What kind of "ghosts"? Do you mean that devices do not appear in Device Manager or with devcon.exe? I would expect to see any running devices in both.

Then you expect wrong. :P Devices strictly loaded by txtsetup.sif without some tinkering with the registry, will not show up in device manager and this causes problems in some cases.

If you want to move an IDE controller, its PCI VENdor and DEVice IDs should stay the same; only the parent device to which it is attached will change.

I have seen in CDDB so far only pretty generic device id like primary_ide_channel

You specify a class and a driver (service) in a CDDB entry.

Yes, but in the class entry of the primary_ide_channel the controller driver is specified. How do i get around that?

What's HwPnP?

HwPnP.exe a program by paraglider that does on a PE, what Found New Hardware Wizard does on a real XP. Installing drivers by inf.
It's a way easier methode to install drivers, than by txtsetup.sif. Unfortunately it only works for non boot devices. :P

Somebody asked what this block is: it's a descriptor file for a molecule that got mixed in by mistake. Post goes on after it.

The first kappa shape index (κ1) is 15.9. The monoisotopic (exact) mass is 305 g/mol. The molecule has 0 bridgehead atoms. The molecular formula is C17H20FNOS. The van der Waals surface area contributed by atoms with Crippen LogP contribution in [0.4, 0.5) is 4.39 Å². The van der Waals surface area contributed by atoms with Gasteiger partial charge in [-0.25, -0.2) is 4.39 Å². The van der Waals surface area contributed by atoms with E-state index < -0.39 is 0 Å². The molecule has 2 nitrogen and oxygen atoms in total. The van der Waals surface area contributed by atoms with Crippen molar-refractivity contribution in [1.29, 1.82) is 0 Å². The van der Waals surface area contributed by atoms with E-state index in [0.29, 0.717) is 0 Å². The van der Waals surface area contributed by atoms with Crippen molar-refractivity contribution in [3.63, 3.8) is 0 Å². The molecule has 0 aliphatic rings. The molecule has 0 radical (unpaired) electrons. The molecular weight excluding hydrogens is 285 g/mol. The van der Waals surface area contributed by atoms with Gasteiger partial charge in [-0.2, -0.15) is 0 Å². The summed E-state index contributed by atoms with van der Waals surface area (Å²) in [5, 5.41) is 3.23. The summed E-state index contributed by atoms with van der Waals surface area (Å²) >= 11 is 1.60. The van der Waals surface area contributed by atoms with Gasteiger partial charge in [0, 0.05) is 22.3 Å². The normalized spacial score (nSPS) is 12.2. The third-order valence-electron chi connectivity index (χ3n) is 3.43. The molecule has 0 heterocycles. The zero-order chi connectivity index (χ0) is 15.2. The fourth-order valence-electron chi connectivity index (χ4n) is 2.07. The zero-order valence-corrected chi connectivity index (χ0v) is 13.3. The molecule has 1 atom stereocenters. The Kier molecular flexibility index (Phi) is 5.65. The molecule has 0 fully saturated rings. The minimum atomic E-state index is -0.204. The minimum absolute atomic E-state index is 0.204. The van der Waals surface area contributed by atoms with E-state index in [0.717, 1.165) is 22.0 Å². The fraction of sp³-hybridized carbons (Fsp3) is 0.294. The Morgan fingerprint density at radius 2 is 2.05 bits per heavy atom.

As karyonix said, it's all about in-use devices and/or drivers which cannot be stopped.

A PE usually does not use a swapfile, still i think disk drivers can't be stopped.
Is there another way than trying, if a driver can be stoped?

Are you basically just hoping to start with generic Windows drivers and replace them with vendor-provided, performance-enhanced drivers?

Yes it would make it very easy to create a general PE by using default drivers in txtsetup.sif, which runs on all hardware. Yet
keeping the high performance option for drivers loaded by HwPnP, whenever possible.

[1] http://www.etherboot...t_winnt_sanboot

Useful if you wanna build a Windows which runs on a specific computer or set of computers.
PE however have to run on all computers, which means mostly machines with hardware configurations, you don't know about beforehand and it has to install all drivers without a restart!


:mellow:

#23 Sha0

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Posted 30 April 2010 - 03:02 PM